Syndrome of the thoracic outlet parade

Syndrome of the thoracic outlet paradeThoracic outlet syndrome is the more or less complete association of irritation and / or compression of the vasculo-nervous pedicle of the upper limb as it passes through the scalene parade. the costo-clavicular defile and finally, behind the pectoral small muscle before the axillary space.

Depending on the level of compression, the clinical expression will be pure neurological or pure vascular (arterial and / or venous) or mixed.

The etiology:

The etiology of compression / irritation is often constitutional (supernumerary side, C7 apophysomegaly, fibrous tract …), but its association with an acquired favoring factor (muscle wasting, muscular hypertrophy, bone callus on fracture …), allows clinical expression more or less noisy.

In some cases, the subjects have a weak musculature with collapse of the shoulder belt and fall of the scapula or, on the other hand, hyperabuse work as in electricians or plasterers.

But the most frequent is the hypertrophy of the scalene in force workers (handling, carrying heavy loads …), workers with suspended shoulders (hairdressers, musicians, dentists …) or some sportsmen (swimming, handball, volleyball, ball, baseball, tennis …).

The prevalence of the syndrome is unknown in France and the variability of its clinical expression makes its diagnosis difficult. However, the increase of certain leisure activities (DIY, sport …) must make the clinician vigilant.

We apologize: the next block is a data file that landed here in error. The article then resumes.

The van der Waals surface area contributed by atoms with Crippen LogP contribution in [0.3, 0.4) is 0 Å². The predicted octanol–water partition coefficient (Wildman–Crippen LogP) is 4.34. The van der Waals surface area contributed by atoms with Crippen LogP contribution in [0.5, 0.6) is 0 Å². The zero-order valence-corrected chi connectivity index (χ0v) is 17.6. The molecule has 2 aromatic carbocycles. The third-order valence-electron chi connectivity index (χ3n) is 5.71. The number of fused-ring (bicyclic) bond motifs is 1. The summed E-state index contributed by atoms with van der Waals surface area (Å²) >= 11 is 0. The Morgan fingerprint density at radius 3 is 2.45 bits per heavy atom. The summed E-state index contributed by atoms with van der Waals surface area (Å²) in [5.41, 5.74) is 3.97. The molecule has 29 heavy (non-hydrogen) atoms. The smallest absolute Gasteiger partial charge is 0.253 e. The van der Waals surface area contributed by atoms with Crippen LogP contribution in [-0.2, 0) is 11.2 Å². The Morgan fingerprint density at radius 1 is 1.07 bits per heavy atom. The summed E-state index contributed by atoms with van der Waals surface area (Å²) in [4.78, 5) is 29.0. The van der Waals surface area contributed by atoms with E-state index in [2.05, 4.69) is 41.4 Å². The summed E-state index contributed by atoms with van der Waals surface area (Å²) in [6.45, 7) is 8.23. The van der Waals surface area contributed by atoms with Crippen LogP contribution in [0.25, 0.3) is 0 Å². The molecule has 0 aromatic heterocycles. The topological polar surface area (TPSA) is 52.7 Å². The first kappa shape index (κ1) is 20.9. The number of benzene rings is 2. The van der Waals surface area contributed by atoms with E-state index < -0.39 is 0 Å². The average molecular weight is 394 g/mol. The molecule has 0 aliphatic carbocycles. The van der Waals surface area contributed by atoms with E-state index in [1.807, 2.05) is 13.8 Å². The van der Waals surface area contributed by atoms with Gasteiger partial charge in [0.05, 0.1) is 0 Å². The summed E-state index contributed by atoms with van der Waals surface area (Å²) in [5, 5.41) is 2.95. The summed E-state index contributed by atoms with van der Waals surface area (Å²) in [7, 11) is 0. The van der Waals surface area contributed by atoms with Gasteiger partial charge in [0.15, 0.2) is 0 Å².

The clinic:

It is the most compressed element of the vasculo-nervous pedicle which will give the “tone” of the attack.

The disorders can be chronic and are most often dominated by neurological involvement involving C8-D1 (pain, paraesthesia) or frustrial radiculalgia, with episodes of edema or positional numbness.

More rarely, they can be noisy during “stress phlebitis” (subclavian venous thrombosis), which are extremely severe in cases of arterial ischaemia due to obliteration of the subclavian artery.

The clinical examination at rest, and especially during facilitation maneuvers, is the crucial time, emphasizing the systematic study of the two limbs.

The signs will depend on the age of the attack:

* predominant neurological involvement: pain caused by the supraclavicular trough, abolition of ROT, hypotrophy of the hypothenar eminence;

* predominant venous involvement: positional edema, presence of collateral venous circulation;

* predominant arterial involvement: auscultation of a susclavicular breath, abolition of one or more pulse, claudication, Raynaud’s phenomenon, or trophic nail disorders.

Positional maneuvers exacerbate the symptomatology by increasing the compression and sometimes allow to locate the level of the obstacle:

* Roos test: the appearance of paresthesias when the arms are held in abduction at 90 °, wrists in external rotation (“hands in the air”), before 3 minutes is highly evocative of a predominant neurological attack; the association of the disappearance of a pulse or of the appearance of a breath evokes an arterial component;

* Adson test: forced inspiration with head rotation of the suspect side contracts the scalenas or can mobilize a cervical rib;

* Wright’s maneuver: the complete elevation of the arm tends the pectoral;

* Sander maneuver: the position at attention closes the costo-clavicular forceps.